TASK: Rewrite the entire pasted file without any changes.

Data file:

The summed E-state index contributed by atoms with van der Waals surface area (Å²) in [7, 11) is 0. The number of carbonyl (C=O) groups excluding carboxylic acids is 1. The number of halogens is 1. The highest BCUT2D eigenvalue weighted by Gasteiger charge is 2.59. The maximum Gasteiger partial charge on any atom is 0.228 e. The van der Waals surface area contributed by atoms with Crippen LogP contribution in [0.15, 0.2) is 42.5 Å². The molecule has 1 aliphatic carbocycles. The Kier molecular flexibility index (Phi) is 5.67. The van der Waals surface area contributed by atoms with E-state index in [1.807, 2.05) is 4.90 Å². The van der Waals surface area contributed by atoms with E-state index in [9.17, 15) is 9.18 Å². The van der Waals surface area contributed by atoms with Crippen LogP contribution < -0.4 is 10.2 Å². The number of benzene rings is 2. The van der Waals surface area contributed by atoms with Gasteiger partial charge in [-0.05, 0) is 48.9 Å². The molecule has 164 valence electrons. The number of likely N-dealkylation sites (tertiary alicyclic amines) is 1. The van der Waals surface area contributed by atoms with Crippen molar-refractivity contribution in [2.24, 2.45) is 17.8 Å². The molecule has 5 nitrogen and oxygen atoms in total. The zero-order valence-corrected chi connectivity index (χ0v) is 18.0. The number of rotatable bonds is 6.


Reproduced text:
The summed E-state index contributed by atoms with van der Waals surface area (Å²) in [7, 11) is 0. The number of carbonyl (C=O) groups excluding carboxylic acids is 1. The number of halogens is 1. The highest BCUT2D eigenvalue weighted by Gasteiger charge is 2.59. The maximum Gasteiger partial charge on any atom is 0.228 e. The van der Waals surface area contributed by atoms with Crippen LogP contribution in [0.15, 0.2) is 42.5 Å². The molecule has 1 aliphatic carbocycles. The Kier molecular flexibility index (Phi) is 5.67. The van der Waals surface area contributed by atoms with E-state index in [1.807, 2.05) is 4.90 Å². The van der Waals surface area contributed by atoms with E-state index in [9.17, 15) is 9.18 Å². The van der Waals surface area contributed by atoms with Crippen LogP contribution < -0.4 is 10.2 Å². The number of benzene rings is 2. The van der Waals surface area contributed by atoms with Gasteiger partial charge in [-0.05, 0) is 48.9 Å². The molecule has 164 valence electrons. The number of likely N-dealkylation sites (tertiary alicyclic amines) is 1. The van der Waals surface area contributed by atoms with Crippen molar-refractivity contribution in [2.24, 2.45) is 17.8 Å². The molecule has 5 nitrogen and oxygen atoms in total. The zero-order valence-corrected chi connectivity index (χ0v) is 18.0. The number of rotatable bonds is 6.